The British pavillion had large fiber optic elements that made an otherworldly look at a distance.
There were 72 million attendees of the Shanghai 2010 world expo. The vast majority of the attendees were from across China – visited pavilions staged by more than 240 countries and organisations. I went to the expo two weeks ago. It was well over 99% people from across China. China reportedly spent some $60bn (£37bn) preparing for the fair. There was a budget of US$ 4.2 billion on facility construction and event operation alone.
The Shanghai Municipal Government has spent an additional US$ 45 billion to upgrade the city’s transportation system and other infrastructure. Results can be seen around every corner – Thousands of aging buildings have been remodeled, walls repainted, new tunnels and highway constructed. A brand new terminal – T2 of Hongqiao Airport – went into operation in March. In a little over two years, the city has more than doubled its operating subway lines to 420 km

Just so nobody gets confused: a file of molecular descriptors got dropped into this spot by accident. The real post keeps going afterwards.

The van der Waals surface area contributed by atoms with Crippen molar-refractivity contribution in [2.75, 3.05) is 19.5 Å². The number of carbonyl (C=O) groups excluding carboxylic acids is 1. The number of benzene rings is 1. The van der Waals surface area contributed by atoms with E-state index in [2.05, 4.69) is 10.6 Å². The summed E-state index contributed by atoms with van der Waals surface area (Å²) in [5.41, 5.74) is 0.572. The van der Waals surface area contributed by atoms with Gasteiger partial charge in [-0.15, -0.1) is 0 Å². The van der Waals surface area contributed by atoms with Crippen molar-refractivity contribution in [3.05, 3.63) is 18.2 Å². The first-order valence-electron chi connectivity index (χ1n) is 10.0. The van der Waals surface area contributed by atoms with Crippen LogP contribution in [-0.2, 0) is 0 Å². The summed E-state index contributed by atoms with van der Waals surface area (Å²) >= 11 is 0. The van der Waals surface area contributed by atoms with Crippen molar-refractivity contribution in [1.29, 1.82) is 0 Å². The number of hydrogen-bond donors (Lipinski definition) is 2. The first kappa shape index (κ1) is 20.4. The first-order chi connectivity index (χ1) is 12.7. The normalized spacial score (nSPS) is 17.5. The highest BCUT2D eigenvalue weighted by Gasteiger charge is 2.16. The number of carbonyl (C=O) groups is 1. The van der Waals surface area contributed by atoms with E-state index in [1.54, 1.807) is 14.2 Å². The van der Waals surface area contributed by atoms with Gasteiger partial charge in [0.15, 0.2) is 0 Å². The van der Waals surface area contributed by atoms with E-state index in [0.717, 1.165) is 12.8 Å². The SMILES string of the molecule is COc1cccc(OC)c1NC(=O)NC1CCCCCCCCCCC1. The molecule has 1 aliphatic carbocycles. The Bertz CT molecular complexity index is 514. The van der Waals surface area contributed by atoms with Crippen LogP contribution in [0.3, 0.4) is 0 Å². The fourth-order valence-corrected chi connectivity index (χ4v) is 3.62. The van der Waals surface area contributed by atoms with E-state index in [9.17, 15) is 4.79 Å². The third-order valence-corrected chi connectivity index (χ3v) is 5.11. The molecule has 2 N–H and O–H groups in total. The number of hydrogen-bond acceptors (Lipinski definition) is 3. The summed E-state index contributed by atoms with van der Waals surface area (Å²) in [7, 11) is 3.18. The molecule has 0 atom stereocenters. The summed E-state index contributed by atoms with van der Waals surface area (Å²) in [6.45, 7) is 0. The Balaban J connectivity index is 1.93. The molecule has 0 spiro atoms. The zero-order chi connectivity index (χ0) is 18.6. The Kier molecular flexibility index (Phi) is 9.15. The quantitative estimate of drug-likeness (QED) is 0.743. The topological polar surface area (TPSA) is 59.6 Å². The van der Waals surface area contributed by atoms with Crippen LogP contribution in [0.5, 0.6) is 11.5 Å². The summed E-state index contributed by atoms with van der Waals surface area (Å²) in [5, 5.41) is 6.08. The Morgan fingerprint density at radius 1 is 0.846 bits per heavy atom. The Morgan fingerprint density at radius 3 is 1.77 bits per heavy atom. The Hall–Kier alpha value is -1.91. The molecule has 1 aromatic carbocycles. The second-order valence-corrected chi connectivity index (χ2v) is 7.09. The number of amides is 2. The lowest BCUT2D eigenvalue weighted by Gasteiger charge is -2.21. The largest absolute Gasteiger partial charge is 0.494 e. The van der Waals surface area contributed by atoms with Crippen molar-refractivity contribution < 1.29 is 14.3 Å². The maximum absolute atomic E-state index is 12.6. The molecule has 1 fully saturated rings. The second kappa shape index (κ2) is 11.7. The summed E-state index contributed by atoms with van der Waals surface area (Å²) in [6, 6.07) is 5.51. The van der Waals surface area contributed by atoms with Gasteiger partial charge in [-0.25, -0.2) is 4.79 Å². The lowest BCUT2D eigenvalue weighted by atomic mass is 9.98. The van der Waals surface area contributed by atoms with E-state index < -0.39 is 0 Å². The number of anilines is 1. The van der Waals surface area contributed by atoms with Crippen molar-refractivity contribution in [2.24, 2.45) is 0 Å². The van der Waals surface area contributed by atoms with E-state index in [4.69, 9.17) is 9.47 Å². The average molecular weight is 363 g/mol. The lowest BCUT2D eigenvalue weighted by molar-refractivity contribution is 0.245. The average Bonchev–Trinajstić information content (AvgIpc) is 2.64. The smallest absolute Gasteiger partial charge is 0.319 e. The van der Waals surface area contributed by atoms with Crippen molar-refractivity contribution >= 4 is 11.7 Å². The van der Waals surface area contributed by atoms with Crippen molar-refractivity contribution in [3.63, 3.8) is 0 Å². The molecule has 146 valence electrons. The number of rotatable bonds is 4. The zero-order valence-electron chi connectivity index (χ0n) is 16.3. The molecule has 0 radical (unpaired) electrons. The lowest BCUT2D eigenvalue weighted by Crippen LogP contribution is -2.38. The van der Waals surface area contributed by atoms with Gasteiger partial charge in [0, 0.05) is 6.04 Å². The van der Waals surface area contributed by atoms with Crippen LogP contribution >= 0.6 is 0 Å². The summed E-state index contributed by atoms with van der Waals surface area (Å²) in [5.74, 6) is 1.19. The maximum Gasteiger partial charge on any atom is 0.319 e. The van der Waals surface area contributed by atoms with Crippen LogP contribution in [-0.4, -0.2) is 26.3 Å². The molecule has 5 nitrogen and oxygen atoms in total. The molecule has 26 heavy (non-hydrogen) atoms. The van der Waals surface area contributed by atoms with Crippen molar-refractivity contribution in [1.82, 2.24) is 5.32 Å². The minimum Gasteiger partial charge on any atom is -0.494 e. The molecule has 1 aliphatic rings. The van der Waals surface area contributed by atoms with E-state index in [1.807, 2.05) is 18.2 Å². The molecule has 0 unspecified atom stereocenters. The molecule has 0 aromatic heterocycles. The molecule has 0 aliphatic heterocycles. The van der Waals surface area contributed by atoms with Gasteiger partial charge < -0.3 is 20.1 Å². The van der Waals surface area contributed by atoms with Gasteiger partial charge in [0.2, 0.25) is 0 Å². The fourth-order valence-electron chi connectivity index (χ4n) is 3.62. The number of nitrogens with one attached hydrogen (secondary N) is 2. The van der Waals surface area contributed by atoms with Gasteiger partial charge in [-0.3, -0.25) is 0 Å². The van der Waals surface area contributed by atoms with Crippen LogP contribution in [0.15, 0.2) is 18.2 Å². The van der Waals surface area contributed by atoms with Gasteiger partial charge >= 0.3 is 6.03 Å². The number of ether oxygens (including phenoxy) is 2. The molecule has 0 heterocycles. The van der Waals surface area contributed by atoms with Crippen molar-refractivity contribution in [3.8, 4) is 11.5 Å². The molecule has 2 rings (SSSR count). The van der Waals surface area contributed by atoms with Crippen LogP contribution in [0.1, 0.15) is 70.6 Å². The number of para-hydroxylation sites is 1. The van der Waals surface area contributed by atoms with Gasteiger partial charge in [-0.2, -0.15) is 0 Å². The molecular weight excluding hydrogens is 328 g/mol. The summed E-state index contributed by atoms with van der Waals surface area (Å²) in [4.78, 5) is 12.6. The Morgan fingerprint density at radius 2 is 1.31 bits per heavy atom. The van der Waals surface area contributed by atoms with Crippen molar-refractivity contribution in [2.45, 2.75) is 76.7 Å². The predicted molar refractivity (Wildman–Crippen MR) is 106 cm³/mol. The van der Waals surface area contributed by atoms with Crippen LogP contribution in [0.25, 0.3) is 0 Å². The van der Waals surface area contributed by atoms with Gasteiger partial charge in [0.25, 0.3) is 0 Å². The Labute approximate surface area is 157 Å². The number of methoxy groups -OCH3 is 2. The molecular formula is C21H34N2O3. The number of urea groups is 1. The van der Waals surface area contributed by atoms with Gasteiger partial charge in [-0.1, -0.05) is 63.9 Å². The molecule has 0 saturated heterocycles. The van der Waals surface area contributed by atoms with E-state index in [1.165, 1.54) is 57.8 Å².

China’s pavillion, 12 stories tall
The computer animation of a famous chinese painting was the highlight of the China expo. It was a screen that was about 10 times longer than a typical movie screen. There were 1000+ animated characters. It would loop every 6 minutes or so. So it is like having saying the movie Toy Story laid out on 10 seamless screens with different parts playing for a few minutes.
The French pavillion was centered around the french restaurant. Twin-Michelin-starred chefs Jacques and Laurent Pourcel ran the restaurant. I ate there and it was among the best meals that I ever had. $60 per person for three courses was a great value, although expensive for the locals. On the other hand the elevated prices at the Burger King or other onsite restaurants could easily run $15-25 per person.